Advertisement

Archives of Microbiology

, Volume 131, Issue 4, pp 308–312 | Cite as

Hydrophobic and electrostatic characterization of surface structures of bacteria and its relationship to adhesion to an air-water interface

  • Malte Hermansson
  • Staffan Kjelleberg
  • Timo K. Korhonen
  • Thor-Axel Stenström
Original Papers

Abstract

Hydrophobic and charge-charge interactions of Salmonella typhimirium and Serratia marcescens were determined and related to their content of fimbriae and lipopolysaccharide (LPS). The cell surface structures were characterized with hydrophobic interaction chromatography (HIC), electrostatic interaction chromatography (ESIC) and particle electrophoresis measurements. The degree of interaction at the air-water interface was tested using a monolayered lipid film applied to an aqueous surface. The cell surface hydrophobicity of S. typhimurium in the presence of fimbriae was less in smooth than in rought bacteria. Examination of a series of rough mutants of S. typhimurium indicates that reduction of the O-side chain and core oligosaccharides was correlated with increased cell hydrophobicity. The enrichment factors at the air-water interface were significantly higher for fimbriated than for non-fimbriated S. typhimurium cells. Fimbriated S. marcescens cells were less hydrophobic and adhered to a lesser degree at the air-water surface than non-fimbriated counterparts. Electrophoretic measurements and adsorption to ion exchangers gives different information about the surface charge of bacteria. The latter technique gives the interaction between localized charged surfaces.

Key words

Hydrophobicity Charge-charge interactions Fimbriae Lipopolysaccharides Air-water interface Bacterial adhesion Salmonella typhimurium Serratia marcescens 

Abbreviations

HIC

hydrophobic interaction chromatography

ESIC

electrostatic interaction chromatography

LPS

lipopolysaccharide

PBS

phosphate buffered saline solution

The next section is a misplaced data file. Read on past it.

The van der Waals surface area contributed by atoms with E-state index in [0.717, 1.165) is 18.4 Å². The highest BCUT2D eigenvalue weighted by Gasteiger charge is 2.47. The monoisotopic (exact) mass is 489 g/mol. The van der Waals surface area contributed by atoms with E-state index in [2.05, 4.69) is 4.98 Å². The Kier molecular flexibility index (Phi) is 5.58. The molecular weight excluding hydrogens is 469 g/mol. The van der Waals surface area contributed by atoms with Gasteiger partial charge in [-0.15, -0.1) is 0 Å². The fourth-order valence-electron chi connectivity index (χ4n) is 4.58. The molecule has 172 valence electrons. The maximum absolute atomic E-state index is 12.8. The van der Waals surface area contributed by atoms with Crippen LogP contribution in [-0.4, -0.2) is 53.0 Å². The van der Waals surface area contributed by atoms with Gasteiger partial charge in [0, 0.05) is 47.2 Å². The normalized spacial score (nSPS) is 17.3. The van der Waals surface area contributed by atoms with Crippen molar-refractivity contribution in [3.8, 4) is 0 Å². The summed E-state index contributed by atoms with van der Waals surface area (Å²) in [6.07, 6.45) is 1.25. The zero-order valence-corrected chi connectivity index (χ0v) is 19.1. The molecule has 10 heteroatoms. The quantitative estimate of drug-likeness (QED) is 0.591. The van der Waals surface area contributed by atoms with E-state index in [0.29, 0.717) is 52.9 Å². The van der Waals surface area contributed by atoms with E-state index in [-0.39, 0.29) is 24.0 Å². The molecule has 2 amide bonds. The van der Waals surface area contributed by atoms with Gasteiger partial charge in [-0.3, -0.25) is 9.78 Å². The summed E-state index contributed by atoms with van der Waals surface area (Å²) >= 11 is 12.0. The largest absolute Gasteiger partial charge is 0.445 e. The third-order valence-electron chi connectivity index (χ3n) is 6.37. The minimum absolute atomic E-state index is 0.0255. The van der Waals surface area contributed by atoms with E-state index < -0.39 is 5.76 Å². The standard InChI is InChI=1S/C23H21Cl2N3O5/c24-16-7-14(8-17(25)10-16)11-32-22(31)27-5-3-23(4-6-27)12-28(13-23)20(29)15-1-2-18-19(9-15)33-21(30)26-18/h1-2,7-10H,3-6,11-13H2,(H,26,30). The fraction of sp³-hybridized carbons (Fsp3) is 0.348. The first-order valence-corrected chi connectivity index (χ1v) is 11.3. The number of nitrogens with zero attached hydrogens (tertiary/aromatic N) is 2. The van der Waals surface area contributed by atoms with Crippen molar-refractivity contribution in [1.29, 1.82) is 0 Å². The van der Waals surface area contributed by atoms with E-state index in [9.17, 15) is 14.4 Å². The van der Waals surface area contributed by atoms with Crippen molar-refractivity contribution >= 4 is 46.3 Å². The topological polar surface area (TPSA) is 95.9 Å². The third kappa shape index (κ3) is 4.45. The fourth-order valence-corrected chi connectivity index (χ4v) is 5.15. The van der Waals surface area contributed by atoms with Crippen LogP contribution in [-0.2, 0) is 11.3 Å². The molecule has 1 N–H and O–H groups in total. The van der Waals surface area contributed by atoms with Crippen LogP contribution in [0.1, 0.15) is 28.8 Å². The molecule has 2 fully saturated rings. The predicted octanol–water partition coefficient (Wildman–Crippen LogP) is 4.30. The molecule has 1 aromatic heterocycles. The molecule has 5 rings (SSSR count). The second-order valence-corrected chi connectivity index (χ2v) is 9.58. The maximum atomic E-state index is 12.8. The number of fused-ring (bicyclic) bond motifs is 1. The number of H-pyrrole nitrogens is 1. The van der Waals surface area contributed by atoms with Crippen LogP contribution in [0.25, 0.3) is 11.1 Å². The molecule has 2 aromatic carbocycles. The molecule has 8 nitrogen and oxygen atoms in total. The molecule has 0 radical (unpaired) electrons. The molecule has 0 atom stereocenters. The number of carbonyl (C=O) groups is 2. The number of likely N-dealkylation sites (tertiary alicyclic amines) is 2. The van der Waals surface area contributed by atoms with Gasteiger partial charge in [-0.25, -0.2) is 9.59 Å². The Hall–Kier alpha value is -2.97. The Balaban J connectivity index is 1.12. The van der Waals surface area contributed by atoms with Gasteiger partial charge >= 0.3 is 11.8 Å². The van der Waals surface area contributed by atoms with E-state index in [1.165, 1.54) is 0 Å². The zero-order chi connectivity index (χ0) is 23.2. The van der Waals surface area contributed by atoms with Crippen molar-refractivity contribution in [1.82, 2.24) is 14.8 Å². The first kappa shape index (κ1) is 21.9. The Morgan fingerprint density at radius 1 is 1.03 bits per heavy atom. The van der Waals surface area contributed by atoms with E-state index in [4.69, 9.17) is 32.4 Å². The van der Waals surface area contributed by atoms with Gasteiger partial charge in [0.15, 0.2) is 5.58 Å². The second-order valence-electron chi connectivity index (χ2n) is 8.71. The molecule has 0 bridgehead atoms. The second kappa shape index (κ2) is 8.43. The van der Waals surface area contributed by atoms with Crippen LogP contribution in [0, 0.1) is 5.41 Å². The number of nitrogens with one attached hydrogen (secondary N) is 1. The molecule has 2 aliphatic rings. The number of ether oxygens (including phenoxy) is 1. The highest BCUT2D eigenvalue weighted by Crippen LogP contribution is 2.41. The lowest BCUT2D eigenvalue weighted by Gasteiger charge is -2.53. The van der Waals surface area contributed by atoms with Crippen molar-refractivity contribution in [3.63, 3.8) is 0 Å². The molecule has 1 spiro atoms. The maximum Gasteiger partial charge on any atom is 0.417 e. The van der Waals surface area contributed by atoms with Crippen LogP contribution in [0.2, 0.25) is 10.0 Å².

Preview

Unable to display preview. Download preview PDF.

Unable to display preview. Download preview PDF.

References

  1. Blanchard DC, Syzdek LD (1978) Seven problems in bubble and jet drop researches. Limnol Oceanogr 23:389–400Google Scholar
  2. Brinton CC Jr (1971) The properties of sex pili, the viral nature of “conjugal” genetic transfer systems, and some possible approaches to the control of bacterial drug resistance. Crit Rev. Microbiol 1:105–160Google Scholar
  3. Brinton CC Jr, Buzzell A, Lauffer MA (1954) Electrophoresis and phage susceptibility studies on a filament-producing variant of the E. coli B bacterium. Biochim Biophys Acta 15:533–542Google Scholar
  4. Cunningham RK, Söderström TO, Gillman CF, van Oss CJ (1975) Phagocytosis as a surface phenomenon. V. Contact angels and phagocytosis of rough and smooth strains of Salmonella typhimurium, and the influence of specific antiserum. Immunol Commun 4:429–442Google Scholar
  5. Dahlbäck B, Hermansson M, Kjelleberg S, Norkrans B (1981) The hydrophobicity of bacteria — an important factor in their initial adhesion at the air-water interface. Arch Microbiol 128:267–270Google Scholar
  6. Daniels SL, Kempell LL (1966) The separation of bacteria by adsorption onto ion exchange resins. Chem Eng Progr Symp Ser 62:142–148Google Scholar